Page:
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Execs wrestle with second screen

NATPE: The second screen was a trending topic here in Miami yesterday as new research from Natpe revealed that top producers see it is an inevitable part of the industry’s future.

The study, which interviewed the likes of Breaking Bad creator Vince Gilligan and CSI franchise creator Anthony Zuiker, found that the majority of producers believe a second screen can be used as a tool “to drive viewers back” to first screen content.

However, the survey – the second part of a Natpe/Consumer Electronics Association (CEA) joint study and presented during a panel session yesterday – also highlighted that producers are still searching for the best ways to use technology to create a “seamless” viewing experience.

“The results of this research, along with the findings on the consumer technology side that were presented at CES, offer a truly ground-breaking look at the opportunities and challenges we face with the second screen phenomenon,” said Natpe president and CEO Rod Perth.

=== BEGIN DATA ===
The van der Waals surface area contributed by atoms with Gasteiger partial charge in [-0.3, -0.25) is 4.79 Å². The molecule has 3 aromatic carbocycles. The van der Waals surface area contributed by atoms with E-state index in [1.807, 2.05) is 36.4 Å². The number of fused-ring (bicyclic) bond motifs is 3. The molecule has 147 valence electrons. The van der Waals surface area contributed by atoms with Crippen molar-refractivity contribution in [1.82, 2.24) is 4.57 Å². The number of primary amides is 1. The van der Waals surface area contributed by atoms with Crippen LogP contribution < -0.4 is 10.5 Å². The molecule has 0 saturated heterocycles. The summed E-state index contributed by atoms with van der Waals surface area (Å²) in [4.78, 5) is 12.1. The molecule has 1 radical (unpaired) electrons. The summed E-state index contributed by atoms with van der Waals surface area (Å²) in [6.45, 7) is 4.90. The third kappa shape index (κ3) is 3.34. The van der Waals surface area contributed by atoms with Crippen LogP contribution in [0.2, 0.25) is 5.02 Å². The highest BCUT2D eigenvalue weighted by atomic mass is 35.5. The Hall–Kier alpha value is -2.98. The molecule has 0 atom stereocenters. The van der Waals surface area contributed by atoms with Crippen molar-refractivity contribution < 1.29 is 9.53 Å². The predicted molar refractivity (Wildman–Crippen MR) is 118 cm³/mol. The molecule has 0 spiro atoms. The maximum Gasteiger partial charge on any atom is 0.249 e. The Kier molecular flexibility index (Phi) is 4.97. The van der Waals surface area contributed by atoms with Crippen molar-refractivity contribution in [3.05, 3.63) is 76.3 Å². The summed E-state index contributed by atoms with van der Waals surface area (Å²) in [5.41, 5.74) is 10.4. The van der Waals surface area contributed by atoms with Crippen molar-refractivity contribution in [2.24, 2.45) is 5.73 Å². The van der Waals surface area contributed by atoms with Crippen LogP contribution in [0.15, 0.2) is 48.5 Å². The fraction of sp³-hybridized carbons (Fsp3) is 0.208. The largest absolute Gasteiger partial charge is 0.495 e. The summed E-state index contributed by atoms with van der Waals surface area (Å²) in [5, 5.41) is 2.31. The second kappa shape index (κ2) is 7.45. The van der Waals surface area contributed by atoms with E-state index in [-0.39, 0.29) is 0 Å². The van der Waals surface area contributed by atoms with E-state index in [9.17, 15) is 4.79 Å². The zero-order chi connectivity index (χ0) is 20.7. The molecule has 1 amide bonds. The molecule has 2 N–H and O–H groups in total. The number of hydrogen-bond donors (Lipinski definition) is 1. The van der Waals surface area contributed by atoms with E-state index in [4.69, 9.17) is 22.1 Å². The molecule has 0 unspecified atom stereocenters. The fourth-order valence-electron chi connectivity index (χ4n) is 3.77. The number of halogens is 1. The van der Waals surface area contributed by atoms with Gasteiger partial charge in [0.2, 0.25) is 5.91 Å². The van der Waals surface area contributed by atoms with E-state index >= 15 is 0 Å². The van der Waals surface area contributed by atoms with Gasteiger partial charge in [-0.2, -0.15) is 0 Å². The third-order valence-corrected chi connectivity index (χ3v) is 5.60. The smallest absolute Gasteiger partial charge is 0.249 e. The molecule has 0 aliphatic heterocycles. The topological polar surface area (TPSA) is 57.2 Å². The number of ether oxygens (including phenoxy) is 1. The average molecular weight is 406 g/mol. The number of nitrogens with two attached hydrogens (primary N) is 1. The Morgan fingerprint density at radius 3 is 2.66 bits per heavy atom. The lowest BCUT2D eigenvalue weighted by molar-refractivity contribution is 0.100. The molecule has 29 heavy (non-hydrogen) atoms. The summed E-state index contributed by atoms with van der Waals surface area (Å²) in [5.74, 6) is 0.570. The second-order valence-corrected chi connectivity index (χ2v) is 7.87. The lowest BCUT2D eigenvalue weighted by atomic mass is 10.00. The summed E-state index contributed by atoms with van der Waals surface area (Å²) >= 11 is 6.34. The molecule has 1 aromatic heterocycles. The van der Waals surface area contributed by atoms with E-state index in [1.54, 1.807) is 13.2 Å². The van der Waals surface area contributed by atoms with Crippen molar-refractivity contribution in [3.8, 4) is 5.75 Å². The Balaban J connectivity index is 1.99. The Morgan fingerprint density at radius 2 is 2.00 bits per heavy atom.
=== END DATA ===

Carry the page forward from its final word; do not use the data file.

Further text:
“This research offers great insight into the value of program brands and how to sustain them before, during and after they air, which ultimately benefits both advertisers and consumers.”

The paper, which featured praise of the second screen experiences in television series such as The Walking Dead and Scandal, caused several execs sitting on yesterday’s panel sessions to question the role of second screen in the future of the TV industry.

Kevin Conroy, president of Univision Interactive and Enterprise Development, maintained that the “large screen still wins” and that it remains the best way for consumers to experience content.

“The mistake people sometimes make is when they think they know what the user wants and they construct things in a way that doesn’t give the user an option,” said Conroy.

“It’s about enabling the user to feel in control. Whether we call it social TV or a second screen experience, it doesn’t really matter. What matters is allowing the user to opt in to enjoy something that goes beyond the main screen.”

Meanwhile, Wayne Scholes, CEO of software company Red Touch Media, said the lines between second and first screen devices had now blurred.

“It’s fairly clear now that the second screen doesn’t exist the way used to think it did,” Scholes said. “The first screen is often the second screen and vice versa – it’s wherever we are at the time.”

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